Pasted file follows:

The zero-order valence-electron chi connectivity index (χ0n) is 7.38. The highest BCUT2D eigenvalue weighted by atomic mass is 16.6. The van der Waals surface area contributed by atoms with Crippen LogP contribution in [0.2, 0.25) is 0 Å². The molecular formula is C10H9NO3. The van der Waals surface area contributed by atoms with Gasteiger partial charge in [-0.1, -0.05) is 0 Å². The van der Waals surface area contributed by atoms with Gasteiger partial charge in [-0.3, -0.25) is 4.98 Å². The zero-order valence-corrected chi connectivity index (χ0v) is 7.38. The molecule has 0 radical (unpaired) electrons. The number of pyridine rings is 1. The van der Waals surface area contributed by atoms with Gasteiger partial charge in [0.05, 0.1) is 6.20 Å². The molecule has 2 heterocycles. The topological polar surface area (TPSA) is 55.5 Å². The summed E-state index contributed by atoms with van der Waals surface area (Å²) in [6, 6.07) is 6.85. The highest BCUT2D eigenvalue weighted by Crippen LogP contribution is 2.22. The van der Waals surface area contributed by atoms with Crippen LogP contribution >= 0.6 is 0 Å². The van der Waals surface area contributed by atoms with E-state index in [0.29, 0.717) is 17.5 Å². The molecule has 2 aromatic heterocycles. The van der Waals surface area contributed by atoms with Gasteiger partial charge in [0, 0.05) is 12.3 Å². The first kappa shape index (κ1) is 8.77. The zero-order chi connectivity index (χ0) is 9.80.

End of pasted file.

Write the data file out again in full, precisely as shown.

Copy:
The zero-order valence-electron chi connectivity index (χ0n) is 7.38. The highest BCUT2D eigenvalue weighted by atomic mass is 16.6. The van der Waals surface area contributed by atoms with Crippen LogP contribution in [0.2, 0.25) is 0 Å². The molecular formula is C10H9NO3. The van der Waals surface area contributed by atoms with Gasteiger partial charge in [-0.1, -0.05) is 0 Å². The van der Waals surface area contributed by atoms with Gasteiger partial charge in [-0.3, -0.25) is 4.98 Å². The zero-order valence-corrected chi connectivity index (χ0v) is 7.38. The molecule has 0 radical (unpaired) electrons. The number of pyridine rings is 1. The van der Waals surface area contributed by atoms with Gasteiger partial charge in [0.05, 0.1) is 6.20 Å². The molecule has 2 heterocycles. The topological polar surface area (TPSA) is 55.5 Å². The summed E-state index contributed by atoms with van der Waals surface area (Å²) in [6, 6.07) is 6.85. The highest BCUT2D eigenvalue weighted by Crippen LogP contribution is 2.22. The van der Waals surface area contributed by atoms with Crippen LogP contribution >= 0.6 is 0 Å². The van der Waals surface area contributed by atoms with E-state index in [0.29, 0.717) is 17.5 Å². The molecule has 2 aromatic heterocycles. The van der Waals surface area contributed by atoms with Gasteiger partial charge in [0, 0.05) is 12.3 Å². The first kappa shape index (κ1) is 8.77. The zero-order chi connectivity index (χ0) is 9.80.